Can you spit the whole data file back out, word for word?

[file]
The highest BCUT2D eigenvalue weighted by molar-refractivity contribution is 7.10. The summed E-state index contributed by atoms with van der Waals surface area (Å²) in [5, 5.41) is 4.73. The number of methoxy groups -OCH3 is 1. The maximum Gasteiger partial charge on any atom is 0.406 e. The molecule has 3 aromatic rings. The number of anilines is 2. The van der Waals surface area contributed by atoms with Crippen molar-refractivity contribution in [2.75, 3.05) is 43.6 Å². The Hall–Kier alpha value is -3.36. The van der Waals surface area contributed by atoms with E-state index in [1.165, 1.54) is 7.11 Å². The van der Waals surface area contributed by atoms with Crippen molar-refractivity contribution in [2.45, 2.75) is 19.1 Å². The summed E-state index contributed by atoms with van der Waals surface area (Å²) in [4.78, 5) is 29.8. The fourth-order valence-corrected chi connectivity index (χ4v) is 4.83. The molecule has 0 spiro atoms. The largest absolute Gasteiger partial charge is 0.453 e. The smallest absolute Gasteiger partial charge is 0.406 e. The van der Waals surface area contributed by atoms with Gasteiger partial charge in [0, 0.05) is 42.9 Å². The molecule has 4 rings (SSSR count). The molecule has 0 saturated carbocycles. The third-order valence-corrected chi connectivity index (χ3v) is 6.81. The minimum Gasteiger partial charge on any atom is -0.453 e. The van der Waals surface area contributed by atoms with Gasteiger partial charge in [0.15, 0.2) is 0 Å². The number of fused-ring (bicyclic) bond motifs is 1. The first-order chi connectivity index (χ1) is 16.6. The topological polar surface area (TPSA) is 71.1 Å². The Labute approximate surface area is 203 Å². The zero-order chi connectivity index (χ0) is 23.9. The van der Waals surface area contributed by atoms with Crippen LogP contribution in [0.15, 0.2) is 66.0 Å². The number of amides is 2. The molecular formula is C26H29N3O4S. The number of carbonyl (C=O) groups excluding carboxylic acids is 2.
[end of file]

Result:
The highest BCUT2D eigenvalue weighted by molar-refractivity contribution is 7.10. The summed E-state index contributed by atoms with van der Waals surface area (Å²) in [5, 5.41) is 4.73. The number of methoxy groups -OCH3 is 1. The maximum Gasteiger partial charge on any atom is 0.406 e. The molecule has 3 aromatic rings. The number of anilines is 2. The van der Waals surface area contributed by atoms with Crippen molar-refractivity contribution in [2.75, 3.05) is 43.6 Å². The Hall–Kier alpha value is -3.36. The van der Waals surface area contributed by atoms with E-state index in [1.165, 1.54) is 7.11 Å². The van der Waals surface area contributed by atoms with Crippen molar-refractivity contribution in [2.45, 2.75) is 19.1 Å². The summed E-state index contributed by atoms with van der Waals surface area (Å²) in [4.78, 5) is 29.8. The fourth-order valence-corrected chi connectivity index (χ4v) is 4.83. The molecule has 0 spiro atoms. The largest absolute Gasteiger partial charge is 0.453 e. The smallest absolute Gasteiger partial charge is 0.406 e. The van der Waals surface area contributed by atoms with Gasteiger partial charge in [0, 0.05) is 42.9 Å². The molecule has 4 rings (SSSR count). The molecule has 0 saturated carbocycles. The third-order valence-corrected chi connectivity index (χ3v) is 6.81. The minimum Gasteiger partial charge on any atom is -0.453 e. The van der Waals surface area contributed by atoms with Gasteiger partial charge in [0.15, 0.2) is 0 Å². The number of fused-ring (bicyclic) bond motifs is 1. The first-order chi connectivity index (χ1) is 16.6. The topological polar surface area (TPSA) is 71.1 Å². The Labute approximate surface area is 203 Å². The zero-order chi connectivity index (χ0) is 23.9. The van der Waals surface area contributed by atoms with Crippen LogP contribution in [0.15, 0.2) is 66.0 Å². The number of amides is 2. The molecular formula is C26H29N3O4S. The number of carbonyl (C=O) groups excluding carboxylic acids is 2.